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The main idea behind modelling your behavior is to get a faster/better understanding and/or a more abstract view of certain aspects of the behavior. (It is easier to draw/view a decision tree then to read/write a description of a decision tree)

This is why Embedded Engineer allows you to model your behaviors as Activities or State Machines.

Since an Activity is basically just a simple list/tree of actions/instructions to do (regarding ControlFlow), we will generate an Operation for each Activity inside your model.

For this we have a Supported Elements list of Actions you can use. Each with their own semantics and behavior.

Depending on the level of abstraction you would like to have inside your model, you need to choose yourself how loose/restrictive you model your behaviors.


Loose Activity

Strict Activity

The generated code for both models will basically be the same:

int tmp = i;
int tmp2 = ActivityClass_AddOne(me, 1);
return tmp + tmp2;


Embedded Engineer will generate code for each element inside the Supported Elements list.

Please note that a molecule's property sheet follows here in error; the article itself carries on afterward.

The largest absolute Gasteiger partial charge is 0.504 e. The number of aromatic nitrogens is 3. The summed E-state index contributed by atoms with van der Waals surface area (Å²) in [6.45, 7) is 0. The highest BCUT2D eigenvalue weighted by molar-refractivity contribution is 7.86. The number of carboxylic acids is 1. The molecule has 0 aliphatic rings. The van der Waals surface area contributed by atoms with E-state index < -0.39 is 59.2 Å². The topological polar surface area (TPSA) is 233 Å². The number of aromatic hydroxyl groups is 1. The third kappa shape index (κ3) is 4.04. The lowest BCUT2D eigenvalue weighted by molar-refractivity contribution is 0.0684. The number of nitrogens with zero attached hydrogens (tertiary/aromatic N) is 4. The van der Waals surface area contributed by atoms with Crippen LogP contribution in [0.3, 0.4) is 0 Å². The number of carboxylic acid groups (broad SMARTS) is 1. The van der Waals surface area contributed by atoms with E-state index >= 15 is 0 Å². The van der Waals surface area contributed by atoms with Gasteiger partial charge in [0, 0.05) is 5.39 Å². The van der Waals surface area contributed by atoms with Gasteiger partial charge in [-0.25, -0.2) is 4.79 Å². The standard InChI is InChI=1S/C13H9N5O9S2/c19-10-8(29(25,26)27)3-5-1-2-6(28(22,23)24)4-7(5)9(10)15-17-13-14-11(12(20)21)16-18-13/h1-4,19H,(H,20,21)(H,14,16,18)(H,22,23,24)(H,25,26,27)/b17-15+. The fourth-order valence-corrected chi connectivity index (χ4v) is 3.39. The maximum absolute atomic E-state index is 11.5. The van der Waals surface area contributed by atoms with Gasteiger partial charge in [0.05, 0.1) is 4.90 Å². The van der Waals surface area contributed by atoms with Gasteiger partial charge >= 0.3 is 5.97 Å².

For all Actions with explicit semantics e.g.: ReadVariable, CallOperation, Decision, Loop,... we will generate fixed code. Meaning: the code that will be generated can only be changed inside the model.

For all "opaque" behavior (basically just Opaque Action) we/Embedded Engineer can not infer the semantics/behavior from the type and will therefore simply output the effect/Body and Language into the code and will treat this as User Code.

The idea behind this is that the "Architect" can model certain "unchangable"/important behavior and can be sure that this will "never" change. But leave enough room for e.g.: "low level integrations" for the developer, via the User Code.


  • For example an Architect wants to be able to set fixed upper limits for a motor that can only be changed inside the model.
  • But on the other hand he/she does not need to know the exact way on how to read sensor data and how to create a PWM to change motor speed.